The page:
Canada aims to end traditional coal power: report

OTTAWA Wed Apr 29, 2009 9:46am EDT

Smoke rises from stacks at the Coal-fired Nanticoke Generating Station, owned by Ontario Power Generation in Nanticoke, February 28, 2007. REUTERS/J.P. Moczulski

Smoke rises from stacks at the Coal-fired Nanticoke Generating Station, owned by Ontario Power Generation in Nanticoke, February 28, 2007.

Credit: Reuters/J.P. Moczulski

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OTTAWA (Reuters) - The Canadian government plans new regulations that will effectively phase out traditional coal-fired power stations, Environment Minister Jim Prentice said in an interview published on Wednesday.

He told the Globe and Mail newspaper that new coal plants would have to include technology to capture greenhouse gas emissions and inject them underground for permanent storage.

Ottawa also plans to impose absolute emission caps on utilities' existing coal-fired power plants and establish a market-based system to allow them to buy credits to meet those targets, he said.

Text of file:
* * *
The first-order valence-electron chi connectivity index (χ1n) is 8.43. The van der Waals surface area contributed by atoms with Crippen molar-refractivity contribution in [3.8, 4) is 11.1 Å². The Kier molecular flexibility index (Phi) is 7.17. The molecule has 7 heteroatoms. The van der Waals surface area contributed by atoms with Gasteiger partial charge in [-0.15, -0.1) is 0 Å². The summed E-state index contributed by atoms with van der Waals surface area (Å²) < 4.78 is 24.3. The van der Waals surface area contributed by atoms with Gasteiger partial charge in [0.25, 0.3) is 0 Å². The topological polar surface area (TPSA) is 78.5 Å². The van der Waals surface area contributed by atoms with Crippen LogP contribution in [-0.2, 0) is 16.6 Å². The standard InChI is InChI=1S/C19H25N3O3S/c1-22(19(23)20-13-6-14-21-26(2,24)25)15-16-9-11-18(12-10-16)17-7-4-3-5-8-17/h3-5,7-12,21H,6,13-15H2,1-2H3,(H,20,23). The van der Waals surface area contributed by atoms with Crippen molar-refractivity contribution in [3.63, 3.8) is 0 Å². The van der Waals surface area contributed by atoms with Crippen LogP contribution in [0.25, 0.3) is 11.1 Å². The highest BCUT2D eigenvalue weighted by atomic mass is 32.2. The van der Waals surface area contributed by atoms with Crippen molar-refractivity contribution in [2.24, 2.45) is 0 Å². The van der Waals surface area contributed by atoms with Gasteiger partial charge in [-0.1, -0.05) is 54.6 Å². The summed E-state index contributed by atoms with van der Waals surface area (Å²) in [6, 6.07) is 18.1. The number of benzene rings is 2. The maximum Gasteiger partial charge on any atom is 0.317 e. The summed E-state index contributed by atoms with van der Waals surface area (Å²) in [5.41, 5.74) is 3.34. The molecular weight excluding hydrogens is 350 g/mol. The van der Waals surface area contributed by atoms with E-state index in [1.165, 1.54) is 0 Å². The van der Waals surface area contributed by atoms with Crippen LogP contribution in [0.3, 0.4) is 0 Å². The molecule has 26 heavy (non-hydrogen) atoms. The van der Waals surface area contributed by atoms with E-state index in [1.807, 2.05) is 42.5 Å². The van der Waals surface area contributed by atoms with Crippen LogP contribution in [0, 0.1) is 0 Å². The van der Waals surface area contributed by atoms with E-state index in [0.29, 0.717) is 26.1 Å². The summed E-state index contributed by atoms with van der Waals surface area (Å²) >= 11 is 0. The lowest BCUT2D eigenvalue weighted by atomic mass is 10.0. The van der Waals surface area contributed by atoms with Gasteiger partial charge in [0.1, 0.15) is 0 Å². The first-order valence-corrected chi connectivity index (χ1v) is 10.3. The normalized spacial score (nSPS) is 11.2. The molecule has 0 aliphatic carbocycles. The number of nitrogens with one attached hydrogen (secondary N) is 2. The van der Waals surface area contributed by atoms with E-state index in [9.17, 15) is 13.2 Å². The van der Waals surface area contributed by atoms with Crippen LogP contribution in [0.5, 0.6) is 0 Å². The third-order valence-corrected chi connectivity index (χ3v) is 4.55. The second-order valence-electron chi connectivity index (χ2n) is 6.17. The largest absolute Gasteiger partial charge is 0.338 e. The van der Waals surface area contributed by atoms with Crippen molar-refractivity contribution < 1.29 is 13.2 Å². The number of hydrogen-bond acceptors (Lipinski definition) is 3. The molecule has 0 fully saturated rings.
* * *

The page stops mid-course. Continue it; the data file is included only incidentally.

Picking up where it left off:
"The approach that we've been working toward involves a cap-and-trade system relating to thermal coal, and the requirement of phasing out those facilities as they reach the end of their useful, fully amortized life," Prentice said.

"The concept is that, as these facilities are fully amortized and their useful life fully expended, they would not be replaced with coal," he added, saying the regulations would be unveiled later this year.

The Globe said coal-fired electricity represents roughly 18 per cent of Canada's current emissions, and eight of the 10 largest greenhouse gas emitters in the country are coal-fired power plants.

The minority Conservative government has long promised to release regulations aimed at major industrial emitters of greenhouse gases, including Alberta's oil sands producers.

(Reporting by David Ljunggren; editing by Peter Galloway)

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